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Dáil Éireann debate -
Thursday, 25 Oct 2001

Vol. 543 No. 1

Written Answers. - Health Inequalities.

Proinsias De Rossa


100 Proinsias De Rossa asked the Minister for Health and Children if his attention has been drawn to the recent report, Inequalities in Health in Ireland - the Hard Facts, published by the Department of Community Health and General Practice at TCD which found that unskilled male workers are twice as likely to die prematurely than those working higher professional areas; the steps he will take to address the inequalities in health identified in the report; and if he will make a statement on the matter. [25595/01]

I am aware that the report, Inequalities in Health – the Hard Facts, found that in 1996 unskilled manual men were twice as likely to die prematurely between the ages of 15 and 64 as men who are higher professionals. A number of reports, including the 1999 report of the chief medical officer, have drawn attention to the links between lower socio-economic position and poor health status.

This problem must be addressed on a number of fronts – providing equitable access to health services, including to health education and health promotion, and ensuring that policies outside the health sector take impact on health into account. Many of the factors which lead to the gap in health status lie outside the remit of the health sector. For example, the report to which the Deputy refers found that men in the unskilled manual groups were eight times more likely to die from an accidental cause than men in the highest professional group. Reducing deaths from accidents requires a multi-sectoral approach.

Higher death rates from cancer and cardio vascular disease, two major causes of premature deaths, also contribute to the difference in health status between higher and lower socio-economic groups.
There are strategies in place to address both of these diseases. Over £60 million, 76.24 million, has been allocated under the national cancer strategy since 1997, to the benefit of all, including in particular those socio-economic groups at greater relative risk of contracting cancer due to environmental or lifestyle factors. Work has commenced on implementation of the report of the cardiovascular health strategy group. A new health promotion strategy for 2000-05 is being implemented to address the many lifestyle factors such as smoking, excessive alcohol use and unhealthy eating habits which are more prevalent among lower socio-economic groups.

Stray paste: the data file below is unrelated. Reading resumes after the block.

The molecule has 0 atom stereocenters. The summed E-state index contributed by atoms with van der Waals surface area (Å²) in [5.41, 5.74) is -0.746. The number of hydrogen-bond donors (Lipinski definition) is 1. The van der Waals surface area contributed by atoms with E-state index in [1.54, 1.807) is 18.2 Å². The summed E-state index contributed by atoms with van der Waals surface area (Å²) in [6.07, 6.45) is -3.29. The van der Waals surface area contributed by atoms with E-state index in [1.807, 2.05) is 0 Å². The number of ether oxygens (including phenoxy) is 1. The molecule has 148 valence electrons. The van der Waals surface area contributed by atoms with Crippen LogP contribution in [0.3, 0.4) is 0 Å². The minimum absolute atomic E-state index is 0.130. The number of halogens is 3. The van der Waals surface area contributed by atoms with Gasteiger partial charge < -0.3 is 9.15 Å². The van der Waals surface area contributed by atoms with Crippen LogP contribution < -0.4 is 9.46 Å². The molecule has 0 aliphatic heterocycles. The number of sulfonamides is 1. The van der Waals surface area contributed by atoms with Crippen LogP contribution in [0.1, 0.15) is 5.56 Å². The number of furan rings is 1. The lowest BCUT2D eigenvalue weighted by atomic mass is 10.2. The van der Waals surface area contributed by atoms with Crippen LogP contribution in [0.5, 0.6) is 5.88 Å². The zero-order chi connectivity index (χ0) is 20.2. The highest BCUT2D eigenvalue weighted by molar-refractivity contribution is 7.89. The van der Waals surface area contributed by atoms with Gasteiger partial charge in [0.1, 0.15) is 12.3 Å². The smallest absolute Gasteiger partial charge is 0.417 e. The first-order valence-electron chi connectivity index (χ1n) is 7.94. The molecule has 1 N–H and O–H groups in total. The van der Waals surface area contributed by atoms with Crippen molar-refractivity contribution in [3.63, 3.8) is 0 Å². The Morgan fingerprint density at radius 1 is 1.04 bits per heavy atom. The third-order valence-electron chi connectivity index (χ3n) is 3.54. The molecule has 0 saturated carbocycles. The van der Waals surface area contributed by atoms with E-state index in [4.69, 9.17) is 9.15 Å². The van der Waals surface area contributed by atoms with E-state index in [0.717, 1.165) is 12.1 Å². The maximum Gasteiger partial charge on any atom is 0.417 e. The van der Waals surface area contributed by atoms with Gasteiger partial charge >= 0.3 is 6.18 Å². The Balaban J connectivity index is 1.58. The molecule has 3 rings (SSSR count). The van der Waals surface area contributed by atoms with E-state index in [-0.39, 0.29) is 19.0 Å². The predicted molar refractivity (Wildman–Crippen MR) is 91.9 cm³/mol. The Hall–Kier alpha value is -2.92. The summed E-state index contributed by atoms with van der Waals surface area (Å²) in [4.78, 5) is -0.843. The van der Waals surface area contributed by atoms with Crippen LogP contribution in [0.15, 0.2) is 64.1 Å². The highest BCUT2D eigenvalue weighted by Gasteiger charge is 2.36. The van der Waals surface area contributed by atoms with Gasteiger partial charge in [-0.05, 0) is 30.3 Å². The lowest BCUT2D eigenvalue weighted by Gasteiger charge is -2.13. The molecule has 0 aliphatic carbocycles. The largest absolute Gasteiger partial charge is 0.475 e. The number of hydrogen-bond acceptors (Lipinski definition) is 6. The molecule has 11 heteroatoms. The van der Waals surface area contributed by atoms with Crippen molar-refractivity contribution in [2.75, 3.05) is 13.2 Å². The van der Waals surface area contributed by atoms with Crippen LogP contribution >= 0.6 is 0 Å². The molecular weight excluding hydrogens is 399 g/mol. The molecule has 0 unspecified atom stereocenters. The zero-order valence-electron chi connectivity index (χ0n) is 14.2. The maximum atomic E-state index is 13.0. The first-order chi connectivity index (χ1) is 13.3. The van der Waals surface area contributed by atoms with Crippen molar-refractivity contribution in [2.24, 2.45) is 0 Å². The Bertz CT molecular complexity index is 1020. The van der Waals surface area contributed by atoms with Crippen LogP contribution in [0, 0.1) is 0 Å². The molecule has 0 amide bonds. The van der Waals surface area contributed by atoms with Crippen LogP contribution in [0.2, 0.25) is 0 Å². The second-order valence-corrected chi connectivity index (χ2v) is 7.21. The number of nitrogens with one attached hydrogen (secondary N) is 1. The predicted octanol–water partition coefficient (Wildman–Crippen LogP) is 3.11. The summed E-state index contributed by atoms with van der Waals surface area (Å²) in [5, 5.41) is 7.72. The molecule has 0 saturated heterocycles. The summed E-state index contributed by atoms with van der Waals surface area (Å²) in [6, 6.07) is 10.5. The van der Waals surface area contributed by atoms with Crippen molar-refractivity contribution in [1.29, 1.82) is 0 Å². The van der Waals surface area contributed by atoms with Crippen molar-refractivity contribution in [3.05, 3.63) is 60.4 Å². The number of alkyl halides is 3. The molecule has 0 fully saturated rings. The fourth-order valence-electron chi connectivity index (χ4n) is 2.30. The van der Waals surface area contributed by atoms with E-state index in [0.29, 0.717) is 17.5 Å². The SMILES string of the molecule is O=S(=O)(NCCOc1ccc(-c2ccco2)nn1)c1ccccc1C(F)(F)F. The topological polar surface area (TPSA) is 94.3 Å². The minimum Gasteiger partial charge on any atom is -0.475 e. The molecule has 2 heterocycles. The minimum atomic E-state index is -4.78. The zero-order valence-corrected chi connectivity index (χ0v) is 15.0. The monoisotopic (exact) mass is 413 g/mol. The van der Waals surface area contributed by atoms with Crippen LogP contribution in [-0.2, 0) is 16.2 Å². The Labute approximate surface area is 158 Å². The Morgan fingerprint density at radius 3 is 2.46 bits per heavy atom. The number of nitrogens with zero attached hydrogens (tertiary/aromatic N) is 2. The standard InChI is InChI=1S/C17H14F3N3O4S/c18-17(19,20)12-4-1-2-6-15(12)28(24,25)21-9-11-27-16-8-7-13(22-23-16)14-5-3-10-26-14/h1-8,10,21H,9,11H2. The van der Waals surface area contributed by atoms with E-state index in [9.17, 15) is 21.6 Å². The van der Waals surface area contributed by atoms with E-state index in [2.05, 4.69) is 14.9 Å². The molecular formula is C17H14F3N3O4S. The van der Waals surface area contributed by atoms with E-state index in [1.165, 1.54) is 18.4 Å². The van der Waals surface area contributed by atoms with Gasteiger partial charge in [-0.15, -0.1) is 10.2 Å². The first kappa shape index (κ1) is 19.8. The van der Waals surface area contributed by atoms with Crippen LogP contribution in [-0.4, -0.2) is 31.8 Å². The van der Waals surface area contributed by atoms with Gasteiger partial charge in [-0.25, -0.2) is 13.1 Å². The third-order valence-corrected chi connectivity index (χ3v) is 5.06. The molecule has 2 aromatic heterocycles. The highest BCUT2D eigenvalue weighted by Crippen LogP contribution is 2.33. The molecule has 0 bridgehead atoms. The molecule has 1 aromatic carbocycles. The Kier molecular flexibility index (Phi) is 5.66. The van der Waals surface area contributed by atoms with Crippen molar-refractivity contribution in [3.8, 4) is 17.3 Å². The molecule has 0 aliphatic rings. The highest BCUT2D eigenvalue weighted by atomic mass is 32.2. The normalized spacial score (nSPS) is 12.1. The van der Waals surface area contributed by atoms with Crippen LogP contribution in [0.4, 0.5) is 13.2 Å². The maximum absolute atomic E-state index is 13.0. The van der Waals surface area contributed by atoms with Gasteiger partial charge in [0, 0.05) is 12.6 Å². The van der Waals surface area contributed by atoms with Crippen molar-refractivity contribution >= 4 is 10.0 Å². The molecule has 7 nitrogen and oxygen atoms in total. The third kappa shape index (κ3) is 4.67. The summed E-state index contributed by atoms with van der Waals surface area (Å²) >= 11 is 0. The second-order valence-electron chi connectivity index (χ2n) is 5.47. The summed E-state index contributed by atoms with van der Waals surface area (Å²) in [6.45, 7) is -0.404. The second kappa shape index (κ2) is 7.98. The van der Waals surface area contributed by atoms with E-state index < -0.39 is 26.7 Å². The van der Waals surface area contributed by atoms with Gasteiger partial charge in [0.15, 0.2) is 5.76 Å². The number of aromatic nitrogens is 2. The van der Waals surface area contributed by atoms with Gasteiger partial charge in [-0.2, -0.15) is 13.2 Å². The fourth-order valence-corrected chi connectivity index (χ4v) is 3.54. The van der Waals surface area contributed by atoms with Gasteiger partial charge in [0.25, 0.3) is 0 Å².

The overall budget for health services for 2001 is over £5 billion, 6.35 billion. This represents a 48% increase over the past two years and is a clear recognition of the Government's commitment to provide a high quality health service directed at those most in need. Likewise, a total of £2 billion, 2.54 billion, was made available to the Department of Health and Children at the launch of the national development plan in January 2000 for the period 2000-06. This investment will provide a physical infrastructure to underpin a public health service characterised by ongoing improvements in quality and accessibility and will be a significant ingredient in improving mortality and morbidity of the poorest groups in our society.
The national anti-poverty strategy is the Government's major vehicle for addressing the needs of people in poverty or experiencing social exclusion. Although health or health targets were not included in the original NAPS published in 1997, my Department has been involved in setting and reviewing annual work plans for NAPS. More recently the Government gave a commitment in the Programme for Prosperity and Fairness to review the NAPS across all relevant Departments and to develop NAPS targets in the health area with an associated monitoring and implementation framework. My Department established a working group on NAPS and health which included the social partners and the Combat Poverty Agency and sought the assistance of the Institute of Public Health with research and consultation aspects of the exercise.
An extensive public consultation was carried out and the assistance of the community and voluntary pillar and the Combat Poverty Agency was sought to try to ensure that the consultation was as inclusive as possible of people who are poor or socially excluded. The working group completed its report in July last. The report is currently being integrated with the NAPS reports from other Departments with a view to the adoption by Government of a revised NAPS later this year. Concurrently, the report of the NAPS and the health working group is informing the new national health strategy.